Wednesday Oct 03, 2007

More Display Protocol FUD

CLAIM: Only raw bitmap changes are sent, not drawing commands such as used by RDP, ICA and X Windows protocols. Like VNC, "SLIM" is a very simple protocol to implement on the client, however it typically uses far more bandwidth than protocols that use drawing primitives and is more prone to screen damage.


Windows-based terminals that the competition sell employ either the Citrix ICA protocol or the Microsoft RDP protocol to communicate with a server running Windows Terminal Server. These protocols are quite similar in nature to X but are tied to the Windows GUI API (ICA to a lesser extent than RDP). On the other hand, the low-level Sun Ray protocol has no such bias and can be used by a system with any rendering API. Another difference between them and the Sun Ray protocol is that they are highly optimized for low-bandwidth connections.  This is accomplished via a variety of techniques, including Windows object-specific compression strategies (run-length coding of bitmaps), caching of Windows objects and state at the terminal, and maintaining backing store at the terminal.  Because the resources included in the terminals directly determine the performance and bandwidth savings possible, these types of systems can have expensive terminals which constantly require upgrades to improve performance.   Consider that last sentence for a moment.  If it is not true, then why do the competition offer so many different models with varying amounts of RAM, CPU's, graphics cards, flash storage, and operating systems?

Sun Ray interprets the ALP rendering commands into a local frame buffer which drives the raster refresh to the display.  Original ALP rendering commands were set pixel, fill rectangle with solid color, expand bitmap, expand transparent bitmap, copy screen area, and color space convert/scale YUV pixels to RGB pixels.  Call me silly, but those seem like "drawing commands" to me.  Since the release of SRSS 1.0, there have been a number of other rendering commands added such as LC and DWT for Low Bandwidth and Zero Width Line Fills/Fill List of Spans for local rendering (what the competition calls primitives).  The Sun Ray protocol also has features for dropped and out of order packets, screen damage protection so these claims by competitors are not only unwarranted, they are plain wrong.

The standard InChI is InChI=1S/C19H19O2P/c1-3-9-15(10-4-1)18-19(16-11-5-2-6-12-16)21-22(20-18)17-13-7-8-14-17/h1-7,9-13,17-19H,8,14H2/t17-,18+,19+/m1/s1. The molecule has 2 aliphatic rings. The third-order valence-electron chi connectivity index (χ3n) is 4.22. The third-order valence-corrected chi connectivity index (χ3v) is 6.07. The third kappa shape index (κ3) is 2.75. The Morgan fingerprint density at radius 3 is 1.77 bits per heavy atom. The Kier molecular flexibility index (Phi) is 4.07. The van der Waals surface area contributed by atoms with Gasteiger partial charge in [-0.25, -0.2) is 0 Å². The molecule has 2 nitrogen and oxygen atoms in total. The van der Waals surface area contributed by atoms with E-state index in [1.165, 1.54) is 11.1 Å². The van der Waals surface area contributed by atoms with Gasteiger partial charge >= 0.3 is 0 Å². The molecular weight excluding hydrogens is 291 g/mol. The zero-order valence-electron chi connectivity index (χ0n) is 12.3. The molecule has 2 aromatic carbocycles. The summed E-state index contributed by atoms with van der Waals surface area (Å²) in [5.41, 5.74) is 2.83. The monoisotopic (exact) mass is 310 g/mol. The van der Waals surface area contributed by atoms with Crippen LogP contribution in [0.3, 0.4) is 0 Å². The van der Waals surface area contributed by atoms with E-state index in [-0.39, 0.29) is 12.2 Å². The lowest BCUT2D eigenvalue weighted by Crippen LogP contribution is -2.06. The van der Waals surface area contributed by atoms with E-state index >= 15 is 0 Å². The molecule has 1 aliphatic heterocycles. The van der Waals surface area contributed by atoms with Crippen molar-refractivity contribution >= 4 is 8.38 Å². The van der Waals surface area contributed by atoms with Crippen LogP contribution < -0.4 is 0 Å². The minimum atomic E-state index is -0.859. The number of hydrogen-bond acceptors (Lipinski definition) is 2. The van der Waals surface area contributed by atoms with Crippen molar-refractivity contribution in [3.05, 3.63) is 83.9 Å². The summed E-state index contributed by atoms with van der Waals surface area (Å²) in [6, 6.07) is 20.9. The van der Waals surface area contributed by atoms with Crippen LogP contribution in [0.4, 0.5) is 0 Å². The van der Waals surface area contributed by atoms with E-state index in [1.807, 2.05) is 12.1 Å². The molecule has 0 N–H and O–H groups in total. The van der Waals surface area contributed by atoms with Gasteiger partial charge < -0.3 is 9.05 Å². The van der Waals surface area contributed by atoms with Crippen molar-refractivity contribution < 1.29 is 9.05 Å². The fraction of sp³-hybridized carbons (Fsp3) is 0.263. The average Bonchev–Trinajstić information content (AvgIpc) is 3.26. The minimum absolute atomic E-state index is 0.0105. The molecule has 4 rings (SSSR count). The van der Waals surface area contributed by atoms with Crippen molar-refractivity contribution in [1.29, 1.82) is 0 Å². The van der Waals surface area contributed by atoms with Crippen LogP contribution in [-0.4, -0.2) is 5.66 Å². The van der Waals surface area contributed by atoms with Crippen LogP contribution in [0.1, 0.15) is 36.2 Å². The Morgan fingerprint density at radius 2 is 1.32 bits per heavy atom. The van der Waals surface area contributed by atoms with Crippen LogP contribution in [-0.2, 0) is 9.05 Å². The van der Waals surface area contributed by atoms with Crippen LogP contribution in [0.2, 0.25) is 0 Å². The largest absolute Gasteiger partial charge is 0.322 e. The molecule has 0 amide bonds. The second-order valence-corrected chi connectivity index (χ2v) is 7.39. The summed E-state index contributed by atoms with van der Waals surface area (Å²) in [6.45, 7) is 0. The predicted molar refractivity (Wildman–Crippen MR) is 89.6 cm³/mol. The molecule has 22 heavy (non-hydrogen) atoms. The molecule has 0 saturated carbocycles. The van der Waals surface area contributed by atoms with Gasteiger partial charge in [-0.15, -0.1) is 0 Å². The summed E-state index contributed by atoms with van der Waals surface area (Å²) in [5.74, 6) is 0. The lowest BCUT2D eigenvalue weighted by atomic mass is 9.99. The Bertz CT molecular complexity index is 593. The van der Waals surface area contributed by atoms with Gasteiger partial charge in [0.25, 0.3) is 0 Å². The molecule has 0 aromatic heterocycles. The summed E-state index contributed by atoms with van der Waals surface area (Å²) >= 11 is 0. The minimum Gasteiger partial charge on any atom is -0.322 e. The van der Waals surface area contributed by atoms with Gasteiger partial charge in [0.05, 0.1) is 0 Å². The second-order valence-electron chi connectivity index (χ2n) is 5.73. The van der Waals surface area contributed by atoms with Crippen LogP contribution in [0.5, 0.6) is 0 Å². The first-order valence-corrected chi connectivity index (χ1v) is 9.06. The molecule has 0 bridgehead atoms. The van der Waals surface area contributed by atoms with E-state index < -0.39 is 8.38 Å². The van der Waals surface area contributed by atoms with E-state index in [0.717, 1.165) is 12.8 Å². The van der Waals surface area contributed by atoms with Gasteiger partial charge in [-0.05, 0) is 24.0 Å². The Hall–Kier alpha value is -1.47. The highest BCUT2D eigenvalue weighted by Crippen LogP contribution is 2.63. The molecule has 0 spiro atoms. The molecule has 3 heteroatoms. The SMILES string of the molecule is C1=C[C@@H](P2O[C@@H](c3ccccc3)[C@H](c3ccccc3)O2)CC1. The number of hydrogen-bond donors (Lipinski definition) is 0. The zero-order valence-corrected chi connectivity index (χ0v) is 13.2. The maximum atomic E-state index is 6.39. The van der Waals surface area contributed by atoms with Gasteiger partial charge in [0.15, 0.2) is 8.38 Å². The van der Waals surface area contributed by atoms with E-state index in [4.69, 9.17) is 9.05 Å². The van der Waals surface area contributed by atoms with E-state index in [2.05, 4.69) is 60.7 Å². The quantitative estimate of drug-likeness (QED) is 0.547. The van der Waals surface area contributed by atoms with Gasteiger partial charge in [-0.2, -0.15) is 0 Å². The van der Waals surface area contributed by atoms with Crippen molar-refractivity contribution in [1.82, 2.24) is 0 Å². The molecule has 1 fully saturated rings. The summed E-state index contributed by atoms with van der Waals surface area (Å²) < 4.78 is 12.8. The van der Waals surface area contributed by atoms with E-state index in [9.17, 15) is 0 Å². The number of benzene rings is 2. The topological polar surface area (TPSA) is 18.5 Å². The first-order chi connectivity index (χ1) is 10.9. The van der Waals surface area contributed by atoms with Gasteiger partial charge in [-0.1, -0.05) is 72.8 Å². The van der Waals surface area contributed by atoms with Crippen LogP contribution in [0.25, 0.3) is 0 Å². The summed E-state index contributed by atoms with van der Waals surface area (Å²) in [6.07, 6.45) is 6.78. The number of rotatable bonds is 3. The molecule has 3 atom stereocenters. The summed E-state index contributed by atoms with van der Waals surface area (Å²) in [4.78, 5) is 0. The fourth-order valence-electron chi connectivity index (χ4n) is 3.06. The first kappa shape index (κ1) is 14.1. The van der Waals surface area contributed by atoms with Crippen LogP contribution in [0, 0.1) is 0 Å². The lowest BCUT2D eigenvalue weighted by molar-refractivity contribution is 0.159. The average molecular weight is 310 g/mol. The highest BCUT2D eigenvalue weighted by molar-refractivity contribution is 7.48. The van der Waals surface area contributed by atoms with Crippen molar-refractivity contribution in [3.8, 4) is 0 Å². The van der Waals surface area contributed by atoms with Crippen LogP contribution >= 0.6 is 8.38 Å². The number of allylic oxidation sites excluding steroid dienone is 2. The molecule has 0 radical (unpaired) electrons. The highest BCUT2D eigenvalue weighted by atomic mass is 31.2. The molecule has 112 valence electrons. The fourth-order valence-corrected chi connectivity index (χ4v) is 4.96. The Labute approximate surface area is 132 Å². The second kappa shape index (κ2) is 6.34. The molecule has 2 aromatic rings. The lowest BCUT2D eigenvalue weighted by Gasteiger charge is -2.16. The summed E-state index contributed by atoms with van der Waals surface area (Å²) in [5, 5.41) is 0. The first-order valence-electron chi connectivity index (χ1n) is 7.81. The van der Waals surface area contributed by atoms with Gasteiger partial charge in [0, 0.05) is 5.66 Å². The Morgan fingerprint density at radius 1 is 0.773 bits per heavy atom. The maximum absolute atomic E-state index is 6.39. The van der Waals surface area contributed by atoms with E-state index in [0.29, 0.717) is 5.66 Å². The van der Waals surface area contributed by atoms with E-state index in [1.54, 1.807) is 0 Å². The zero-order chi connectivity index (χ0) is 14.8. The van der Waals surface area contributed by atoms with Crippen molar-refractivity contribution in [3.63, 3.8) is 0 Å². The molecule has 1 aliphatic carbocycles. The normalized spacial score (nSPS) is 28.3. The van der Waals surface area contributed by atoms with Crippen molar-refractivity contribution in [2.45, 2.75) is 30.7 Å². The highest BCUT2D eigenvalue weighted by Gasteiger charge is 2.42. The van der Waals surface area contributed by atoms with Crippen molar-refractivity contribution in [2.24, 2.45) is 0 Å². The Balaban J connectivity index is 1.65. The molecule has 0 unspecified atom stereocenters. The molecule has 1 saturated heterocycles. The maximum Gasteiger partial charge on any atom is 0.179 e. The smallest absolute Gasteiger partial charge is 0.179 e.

You can view an older blog entry comparing and contrasting ALP and ICA here.  The beautiful thing is when they are used together, it's the best bandwidth scenario of all! 

Tuesday Oct 02, 2007

Display Protocol FUD

CLAIM:  The contents of the virtual frame buffer get sent to the Sun Ray client using Sun’s proprietary “SLIM” protocol, which is somewhat similar to the open-source VNC protocol.

The competition is clearly reading  white papers from 1999 and picking low hanging fruit since  “SLIM” was a name chosen while trademarks and patents were being completed for the Appliance Link Protocol (ALP).  Would it be fair to compare the competitions thin client offerings or protocol support from 1999?  We choose not to do so since it's highly unethical, not to mention embarrassing for them.  Sun Ray has always had 24 bit color, CD quality audio, bi-directional audio and could play 30 Frames per second with ShowMeTV and MPEG-2 movies.  

Comparing ALP to VNC on one hand is a compliment as both are protocols which is independent of any operating system, windowing  system, and application.  A key difference between the two approaches is the manner in which the display is updated.  With the Sun Ray protocol, updates are transmitted from the server to the consoles as they occur in response to application activity. VNC, on the other hand, uses a client-demand approach. Depending on available bandwidth, the VNC viewer periodically requests the current state of the frame buffer. The server responds by transmitting all the pixels that have changed since the last request. This helps the system scale to various bandwidth levels, but has the drawback of larger demands on the server in the form of either maintaining complex state or calculating a large delta between frame buffer states.

Most people in the server based computing industry have used VNC and while most would agree it is an interesting technology that fills many needs, most will also agree that their experience with the VNC protocol is that even in low-latency, high-bandwidth environments VNC is sluggish at best and not a good solution for a thin client protocol. Thus the competitions comparison of ALP to VNC and calling them “somewhat similar” is done to invoke thoughts of sluggish performance, no device access, no multimedia features.  Further complicated by a connection process of having launching the VNC server and then telling the VNC client which server instance and port number to connect to.

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